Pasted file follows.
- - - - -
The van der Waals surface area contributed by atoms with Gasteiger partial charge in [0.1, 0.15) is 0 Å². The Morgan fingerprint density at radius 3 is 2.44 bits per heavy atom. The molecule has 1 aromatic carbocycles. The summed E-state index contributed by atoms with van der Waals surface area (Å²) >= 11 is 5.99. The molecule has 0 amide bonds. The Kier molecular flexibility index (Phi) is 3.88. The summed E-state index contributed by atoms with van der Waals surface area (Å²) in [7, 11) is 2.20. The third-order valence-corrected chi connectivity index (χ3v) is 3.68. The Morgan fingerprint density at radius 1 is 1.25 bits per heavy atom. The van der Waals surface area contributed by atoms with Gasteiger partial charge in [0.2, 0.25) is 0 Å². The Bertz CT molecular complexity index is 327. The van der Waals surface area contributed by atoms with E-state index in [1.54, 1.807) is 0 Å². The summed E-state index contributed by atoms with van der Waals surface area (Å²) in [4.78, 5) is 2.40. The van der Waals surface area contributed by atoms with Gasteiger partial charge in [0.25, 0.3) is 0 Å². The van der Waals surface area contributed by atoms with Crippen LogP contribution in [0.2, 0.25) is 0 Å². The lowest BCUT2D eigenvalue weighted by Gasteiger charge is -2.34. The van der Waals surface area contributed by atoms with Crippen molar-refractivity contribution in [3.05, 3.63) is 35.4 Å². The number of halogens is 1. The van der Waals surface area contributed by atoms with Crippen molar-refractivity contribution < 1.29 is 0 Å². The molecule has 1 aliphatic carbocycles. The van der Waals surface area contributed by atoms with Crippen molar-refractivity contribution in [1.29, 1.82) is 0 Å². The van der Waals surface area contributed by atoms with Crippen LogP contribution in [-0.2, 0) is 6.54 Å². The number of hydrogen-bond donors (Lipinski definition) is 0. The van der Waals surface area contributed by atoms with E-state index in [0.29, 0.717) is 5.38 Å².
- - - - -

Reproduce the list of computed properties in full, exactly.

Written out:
The van der Waals surface area contributed by atoms with Gasteiger partial charge in [0.1, 0.15) is 0 Å². The Morgan fingerprint density at radius 3 is 2.44 bits per heavy atom. The molecule has 1 aromatic carbocycles. The summed E-state index contributed by atoms with van der Waals surface area (Å²) >= 11 is 5.99. The molecule has 0 amide bonds. The Kier molecular flexibility index (Phi) is 3.88. The summed E-state index contributed by atoms with van der Waals surface area (Å²) in [7, 11) is 2.20. The third-order valence-corrected chi connectivity index (χ3v) is 3.68. The Morgan fingerprint density at radius 1 is 1.25 bits per heavy atom. The van der Waals surface area contributed by atoms with Gasteiger partial charge in [0.2, 0.25) is 0 Å². The Bertz CT molecular complexity index is 327. The van der Waals surface area contributed by atoms with E-state index in [1.54, 1.807) is 0 Å². The summed E-state index contributed by atoms with van der Waals surface area (Å²) in [4.78, 5) is 2.40. The van der Waals surface area contributed by atoms with Gasteiger partial charge in [0.25, 0.3) is 0 Å². The van der Waals surface area contributed by atoms with Crippen LogP contribution in [0.2, 0.25) is 0 Å². The lowest BCUT2D eigenvalue weighted by Gasteiger charge is -2.34. The van der Waals surface area contributed by atoms with Crippen molar-refractivity contribution in [3.05, 3.63) is 35.4 Å². The number of halogens is 1. The van der Waals surface area contributed by atoms with Crippen molar-refractivity contribution < 1.29 is 0 Å². The molecule has 1 aliphatic carbocycles. The van der Waals surface area contributed by atoms with Crippen molar-refractivity contribution in [1.29, 1.82) is 0 Å². The van der Waals surface area contributed by atoms with Crippen LogP contribution in [-0.2, 0) is 6.54 Å². The number of hydrogen-bond donors (Lipinski definition) is 0. The van der Waals surface area contributed by atoms with E-state index in [0.29, 0.717) is 5.38 Å².